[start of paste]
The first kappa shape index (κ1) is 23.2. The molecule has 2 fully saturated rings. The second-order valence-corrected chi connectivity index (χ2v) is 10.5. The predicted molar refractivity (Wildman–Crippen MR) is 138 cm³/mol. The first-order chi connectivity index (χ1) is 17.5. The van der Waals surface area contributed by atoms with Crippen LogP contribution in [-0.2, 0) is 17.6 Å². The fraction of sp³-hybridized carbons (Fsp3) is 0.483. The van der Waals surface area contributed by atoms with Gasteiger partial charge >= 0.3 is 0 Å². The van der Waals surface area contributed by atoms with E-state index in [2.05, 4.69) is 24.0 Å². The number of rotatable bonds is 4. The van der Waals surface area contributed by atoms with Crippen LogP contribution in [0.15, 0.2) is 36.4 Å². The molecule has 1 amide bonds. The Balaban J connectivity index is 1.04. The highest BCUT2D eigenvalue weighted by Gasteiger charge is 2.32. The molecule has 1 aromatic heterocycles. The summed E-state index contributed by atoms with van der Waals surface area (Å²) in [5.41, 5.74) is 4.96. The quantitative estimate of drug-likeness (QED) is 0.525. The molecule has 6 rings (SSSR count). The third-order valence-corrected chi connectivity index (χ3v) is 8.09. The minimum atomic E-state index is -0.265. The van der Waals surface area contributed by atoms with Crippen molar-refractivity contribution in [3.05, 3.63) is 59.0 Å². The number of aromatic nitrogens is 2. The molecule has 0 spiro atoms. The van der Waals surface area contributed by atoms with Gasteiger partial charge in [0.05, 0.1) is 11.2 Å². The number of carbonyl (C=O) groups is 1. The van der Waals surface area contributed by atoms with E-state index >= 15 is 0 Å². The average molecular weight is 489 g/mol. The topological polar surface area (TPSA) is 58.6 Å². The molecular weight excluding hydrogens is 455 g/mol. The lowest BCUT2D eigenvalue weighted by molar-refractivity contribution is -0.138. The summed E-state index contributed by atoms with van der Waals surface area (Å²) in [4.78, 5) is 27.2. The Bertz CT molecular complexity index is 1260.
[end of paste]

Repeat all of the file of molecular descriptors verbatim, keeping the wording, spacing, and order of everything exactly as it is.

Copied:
The first kappa shape index (κ1) is 23.2. The molecule has 2 fully saturated rings. The second-order valence-corrected chi connectivity index (χ2v) is 10.5. The predicted molar refractivity (Wildman–Crippen MR) is 138 cm³/mol. The first-order chi connectivity index (χ1) is 17.5. The van der Waals surface area contributed by atoms with Crippen LogP contribution in [-0.2, 0) is 17.6 Å². The fraction of sp³-hybridized carbons (Fsp3) is 0.483. The van der Waals surface area contributed by atoms with Gasteiger partial charge >= 0.3 is 0 Å². The van der Waals surface area contributed by atoms with E-state index in [2.05, 4.69) is 24.0 Å². The number of rotatable bonds is 4. The van der Waals surface area contributed by atoms with Crippen LogP contribution in [0.15, 0.2) is 36.4 Å². The molecule has 1 amide bonds. The Balaban J connectivity index is 1.04. The highest BCUT2D eigenvalue weighted by Gasteiger charge is 2.32. The molecule has 1 aromatic heterocycles. The summed E-state index contributed by atoms with van der Waals surface area (Å²) in [5.41, 5.74) is 4.96. The quantitative estimate of drug-likeness (QED) is 0.525. The molecule has 6 rings (SSSR count). The third-order valence-corrected chi connectivity index (χ3v) is 8.09. The minimum atomic E-state index is -0.265. The van der Waals surface area contributed by atoms with Crippen molar-refractivity contribution in [3.05, 3.63) is 59.0 Å². The number of aromatic nitrogens is 2. The molecule has 0 spiro atoms. The van der Waals surface area contributed by atoms with Gasteiger partial charge in [0.05, 0.1) is 11.2 Å². The number of carbonyl (C=O) groups is 1. The van der Waals surface area contributed by atoms with E-state index >= 15 is 0 Å². The average molecular weight is 489 g/mol. The topological polar surface area (TPSA) is 58.6 Å². The molecular weight excluding hydrogens is 455 g/mol. The lowest BCUT2D eigenvalue weighted by molar-refractivity contribution is -0.138. The summed E-state index contributed by atoms with van der Waals surface area (Å²) in [4.78, 5) is 27.2. The Bertz CT molecular complexity index is 1260.